The journey to the hospital was relatively quick, about 25 minutes, there not being much traffic. On the way I did not, for some reason, want music so for distraction I listened to a talk station, Talk Radio. They were discussing that night’s big boxing match and how one of the boxers had been rushed to hospital. Hmm…
I left the radio on but wondered to myself, as I drove, why I had been called, presumably it must be something serious? I got through A&E, where they seemed to be expecting me, and made by way through the hospital.
In the lift I noticed the clock said 3am. How can that be? Oh yes, I thought, we are moving onto British Summer Time tonight, the clocks are going forward.
As I walked into the ward I caught sight of one of the staff make a small head and eye gesture to a nurse to indicate my arrival. The nurse showed me into a side room and a doctor was called in. I was starting to realise what was happening.
He told me so carefully and sympathetically what had happened to my father that I remember saying to him, to be sure: “So, he’s dead then.”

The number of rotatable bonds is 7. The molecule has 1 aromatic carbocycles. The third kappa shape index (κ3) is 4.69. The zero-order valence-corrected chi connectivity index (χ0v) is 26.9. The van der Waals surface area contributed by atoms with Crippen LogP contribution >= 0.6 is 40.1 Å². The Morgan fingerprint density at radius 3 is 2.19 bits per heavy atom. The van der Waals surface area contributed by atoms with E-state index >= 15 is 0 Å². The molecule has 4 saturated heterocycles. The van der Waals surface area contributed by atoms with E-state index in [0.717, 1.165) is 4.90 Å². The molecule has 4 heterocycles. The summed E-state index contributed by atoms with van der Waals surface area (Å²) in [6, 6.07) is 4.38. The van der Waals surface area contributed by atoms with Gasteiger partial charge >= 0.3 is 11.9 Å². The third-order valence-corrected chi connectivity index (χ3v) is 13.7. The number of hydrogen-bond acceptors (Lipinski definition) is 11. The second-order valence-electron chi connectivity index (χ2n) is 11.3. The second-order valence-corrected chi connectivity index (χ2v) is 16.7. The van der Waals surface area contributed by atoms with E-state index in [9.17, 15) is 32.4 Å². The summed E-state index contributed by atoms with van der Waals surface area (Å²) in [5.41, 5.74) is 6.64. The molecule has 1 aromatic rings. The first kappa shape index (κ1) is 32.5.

Yes, he was. I will not go into my father’s personal medical details but there had been developments, complications, during the night. He died at about 1.30am, about the time I was setting off for the drive to the hospital.
The doctor, who was the surgeon who carried out the operation, was visibly shaken himself at this turn of events.
Did I want to see my father?, the nurse asked. Yes, I said. I was thinking to myself, here I am, aged 58, and I have not seen a dead body, until now.
My father was still on the ward, in his bed, surrounded by a curtain. Despite having seen him hours before, when he was clearly seriously ill, I was struck now how small, how diminished Dad looked. I touched his hand, I think I told him I loved him – not something we ever said in life.
I collected his belongings from the nurse, including his watch, and was shown out of the hospital.
On the drive back many thoughts went through my mind. One was the realisation that my father had died on Easter Sunday, which seemed ironic; another was that the car I was driving, my father’s, probably no longer had valid car insurance with his passing.
I rang my wife when I got home and then wondered when would be an appropriate time to ring my father’s three siblings. I needed to tell them soon, but was there any point in waking them? My calculations were complicated by the clocks changing.
Eventually, through the early hours, I spoke to everyone and then, at about 7am, went to tell my father’s neighbours, who were very close to him. There was shock, some tears and cups of tea.
The end of my 48 Hours.